Kwan: Also like traditionally, when you go to Disneyland, you see all the Asian American tourist dads, my dad included – a lot of leather fanny packs. Usually black leather, for my dad, but we knew visually black leather would get lost in the fight scenes. So we went with brown leather, and we added a cute little keychain to help.

Scheinert: Whereas if it had been about my family, it would have been more of like a nylon fanny pack. My dad was more into like neon-colored hats and fanny packs.

Kwan: Very '80s.

So, what I thought was interesting, was that basically Evelyn's superpower – why she's chosen – is that she failed at everything. And Waymond's is he's very kind, he's very loving. These are very accessible. What do you think your superpowers would be?

"I'm a Machiavellian string-puller. You'll never feel the strings getting pulled because I'm so gentle."

Scheinert: I think, full circle, Kwan, his ADD is his superpower as well. Like, I'm in awe sometimes of the hyper-focus on a thing and to be able to just sit and work on a scene editorially or in the screenwriting phase and forget to eat dinner because you're like cracking a real puzzle, you know?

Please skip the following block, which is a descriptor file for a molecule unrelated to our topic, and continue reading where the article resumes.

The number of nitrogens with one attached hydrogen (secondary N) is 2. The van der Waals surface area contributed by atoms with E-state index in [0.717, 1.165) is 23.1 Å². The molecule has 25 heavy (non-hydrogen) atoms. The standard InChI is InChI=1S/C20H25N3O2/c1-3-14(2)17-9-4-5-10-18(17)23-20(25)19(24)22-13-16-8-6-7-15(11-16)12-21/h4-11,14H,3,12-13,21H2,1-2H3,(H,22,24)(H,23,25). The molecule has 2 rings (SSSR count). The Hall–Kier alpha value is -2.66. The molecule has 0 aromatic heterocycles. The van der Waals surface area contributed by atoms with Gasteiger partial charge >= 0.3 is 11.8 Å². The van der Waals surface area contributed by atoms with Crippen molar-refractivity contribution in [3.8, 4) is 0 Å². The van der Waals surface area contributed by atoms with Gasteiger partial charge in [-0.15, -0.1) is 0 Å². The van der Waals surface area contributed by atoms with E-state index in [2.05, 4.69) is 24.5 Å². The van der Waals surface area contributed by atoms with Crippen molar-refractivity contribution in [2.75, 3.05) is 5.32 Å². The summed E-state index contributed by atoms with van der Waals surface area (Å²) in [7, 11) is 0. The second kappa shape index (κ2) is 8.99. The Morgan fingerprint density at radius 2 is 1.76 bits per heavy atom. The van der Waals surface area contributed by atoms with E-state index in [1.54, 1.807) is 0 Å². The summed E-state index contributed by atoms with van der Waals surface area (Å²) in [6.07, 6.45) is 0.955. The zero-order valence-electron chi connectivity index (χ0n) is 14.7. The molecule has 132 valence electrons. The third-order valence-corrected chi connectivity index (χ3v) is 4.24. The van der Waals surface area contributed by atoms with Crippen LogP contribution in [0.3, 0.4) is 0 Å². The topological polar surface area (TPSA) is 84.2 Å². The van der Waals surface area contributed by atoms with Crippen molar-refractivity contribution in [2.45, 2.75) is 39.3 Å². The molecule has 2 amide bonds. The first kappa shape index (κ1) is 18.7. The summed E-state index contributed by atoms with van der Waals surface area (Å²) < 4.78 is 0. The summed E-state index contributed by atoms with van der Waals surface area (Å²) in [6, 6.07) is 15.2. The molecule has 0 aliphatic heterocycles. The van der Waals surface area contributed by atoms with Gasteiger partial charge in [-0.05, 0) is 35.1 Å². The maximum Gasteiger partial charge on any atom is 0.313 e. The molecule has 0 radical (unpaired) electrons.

Kwan: And then Scheinert's superpower is he's a very good collaborator or he understands how to produce and edit and kind of move around things without crushing it or overhandling it. Like, if you overhandle sushi, it's not good. Some ideas you shouldn't overhandle. And so Scheinert is a serial collaborator. He's very good at that.

Scheinert: I'm a Machiavellian string-puller. You'll never feel the strings getting pulled because I'm so gentle.

Ke Huy Quan in "Everything Everywhere All at Once" (Allyson Riggs/A24)

You're Racaccoonie! One of the most fascinating things for me was all the creative actions that were needed to open up the powers [from the different universes]. The most visceral one was when Waymond had to inflict on himself the four paper cuts between his fingers. What was that list like of all the actions you brainstormed? And how did you settle on four paper cuts? Because oh my god!